Moses and the Cushite woman
“God’s great gift of sexuality should not be subjected to and be distorted by race or other human barriers.”
Ruth and Boaz
“The unusual, nontraditional, and devious, are all drawn into the sexual act here and the writer does not add any condemnation. If he does not, why should we. It is presented as of the will of Yahweh. Yahweh can deal with the non-conventional activities of human sexuality.”
Sodom and Gomorrah
“As soon as the word homosexuality is mentioned in Biblical studies, we may want to make a bee line for the story of Sodom and Gomorrah. Here is one of the favourite hunting grounds for those who want to use the Bible to condemn homosexual behavior, and find support for the retention of the sodomy law.
“The use of this story to do this is fraught with the danger of imposing our convictions, and a bigotry about this practice onto the story. This use, or should I say misuse of the story, is built on awful exegesis. Indeed, the word ‘Sodomy’ as a designation for homosexuality rejects a sensible understanding of the story that is based on sound scholarship. The story is found in Gen.13:5-13; and 18:16 – 19:29 … is not making points about SEXUAL ORIENTATION….
“The evil of the city is identified at several levels. The primary level is the refusal of the people of the city to be hospitable to Lot’s guests who are strangers. The fact that both Abraham and Lot are also strangers, in a new land searching for a place to rest compounds the guilt of the men (people) of the city. The men of Sodom reject one of the basic elements of human decency, the compassion that should be extended to the stranger (cf Ex.23:9; Lev. 19:33; Deut.24:19-21).”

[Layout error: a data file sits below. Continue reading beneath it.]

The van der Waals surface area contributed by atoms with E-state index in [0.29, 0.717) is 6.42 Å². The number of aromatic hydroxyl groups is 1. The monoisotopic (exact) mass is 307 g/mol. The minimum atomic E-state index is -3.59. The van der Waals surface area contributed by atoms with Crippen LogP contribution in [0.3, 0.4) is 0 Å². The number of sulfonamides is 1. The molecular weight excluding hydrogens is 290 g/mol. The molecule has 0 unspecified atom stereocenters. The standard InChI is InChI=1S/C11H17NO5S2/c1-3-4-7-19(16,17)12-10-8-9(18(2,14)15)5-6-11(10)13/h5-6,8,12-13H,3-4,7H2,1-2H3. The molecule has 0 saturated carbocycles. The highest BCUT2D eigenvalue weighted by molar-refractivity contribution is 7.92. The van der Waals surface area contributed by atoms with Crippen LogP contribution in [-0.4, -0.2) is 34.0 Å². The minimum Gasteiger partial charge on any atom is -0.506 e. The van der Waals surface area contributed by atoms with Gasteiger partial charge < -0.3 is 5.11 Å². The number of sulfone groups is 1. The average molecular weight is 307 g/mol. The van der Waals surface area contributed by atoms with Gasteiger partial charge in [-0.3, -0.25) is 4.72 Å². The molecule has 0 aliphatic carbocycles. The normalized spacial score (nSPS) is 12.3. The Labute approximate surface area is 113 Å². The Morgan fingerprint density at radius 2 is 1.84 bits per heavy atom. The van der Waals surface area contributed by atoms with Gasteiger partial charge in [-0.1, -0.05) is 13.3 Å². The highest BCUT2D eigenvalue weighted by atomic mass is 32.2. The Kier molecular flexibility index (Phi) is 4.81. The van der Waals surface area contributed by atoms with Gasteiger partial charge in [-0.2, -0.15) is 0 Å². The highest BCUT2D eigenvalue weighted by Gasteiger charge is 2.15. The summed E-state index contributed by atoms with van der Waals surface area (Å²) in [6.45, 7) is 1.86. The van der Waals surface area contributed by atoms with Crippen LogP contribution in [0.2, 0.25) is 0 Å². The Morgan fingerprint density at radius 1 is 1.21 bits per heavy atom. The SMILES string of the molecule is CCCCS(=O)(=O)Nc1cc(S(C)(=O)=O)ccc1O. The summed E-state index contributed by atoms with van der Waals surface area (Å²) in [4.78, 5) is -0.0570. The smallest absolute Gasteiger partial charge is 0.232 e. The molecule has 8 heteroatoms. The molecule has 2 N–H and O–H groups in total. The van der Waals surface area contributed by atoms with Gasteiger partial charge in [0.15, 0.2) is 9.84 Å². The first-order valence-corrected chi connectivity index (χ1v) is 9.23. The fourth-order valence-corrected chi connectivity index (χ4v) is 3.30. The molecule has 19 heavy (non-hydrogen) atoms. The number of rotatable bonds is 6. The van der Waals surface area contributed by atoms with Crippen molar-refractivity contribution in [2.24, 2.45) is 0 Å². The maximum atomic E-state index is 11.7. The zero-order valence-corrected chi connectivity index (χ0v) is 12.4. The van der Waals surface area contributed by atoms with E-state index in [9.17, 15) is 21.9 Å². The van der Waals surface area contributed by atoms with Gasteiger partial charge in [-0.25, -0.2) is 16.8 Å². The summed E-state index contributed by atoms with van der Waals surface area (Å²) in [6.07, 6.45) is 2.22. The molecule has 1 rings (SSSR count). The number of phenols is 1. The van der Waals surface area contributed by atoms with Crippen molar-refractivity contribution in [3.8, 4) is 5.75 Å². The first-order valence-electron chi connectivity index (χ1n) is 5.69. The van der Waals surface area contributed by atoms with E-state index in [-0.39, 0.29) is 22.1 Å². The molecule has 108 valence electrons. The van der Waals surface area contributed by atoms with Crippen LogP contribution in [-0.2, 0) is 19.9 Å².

The interpretation of the Sodom story as a story about homosexuality arose much later, Holder said. He cited English theologian D.S. Bailey:
“The homosexual conception of this sin (of Sodom and Gomorrah) first appeared in the second century BC among Palestinian rigorists and patriots and seems to have been inspired by hatred of the Greek way of life.”
Prohibitions against homosexuality in Leviticus were written during the Jews’ exile in Babylon, when procreation was crucial to the continuing existence of the Jewish people, Holder said:
“This community, now obsessed with a sense of survival, had to reproduce itself and keep on doing so. Homosexuality in this context was nothing short of self-destruction. “
The passages in Leviticus (Lev 18: 22 and 20:13) “address a specific set of conditions and so cannot be extracted from the context of the priestly writer and transformed into a universal edict. … They cannot be transformed into a base for the retention of sodomy laws.”
Holder noted that Jesus did not refer directly to homosexuality and accepted people involved in non-traditional behavior, including sexual behavior (the woman at the well, John 4; and the “woman of the city,” a sinner, who anointed his feet, Luke 7: 37-38).
He considered the context of anti-homosexuality language in three epistles.
Romans 1: 18-32 –As with the Jews in Babylon, “There is an issue of survival at work in this section of Romans. The Church can only survive if there is a total rejection of the way of the non-Christian.”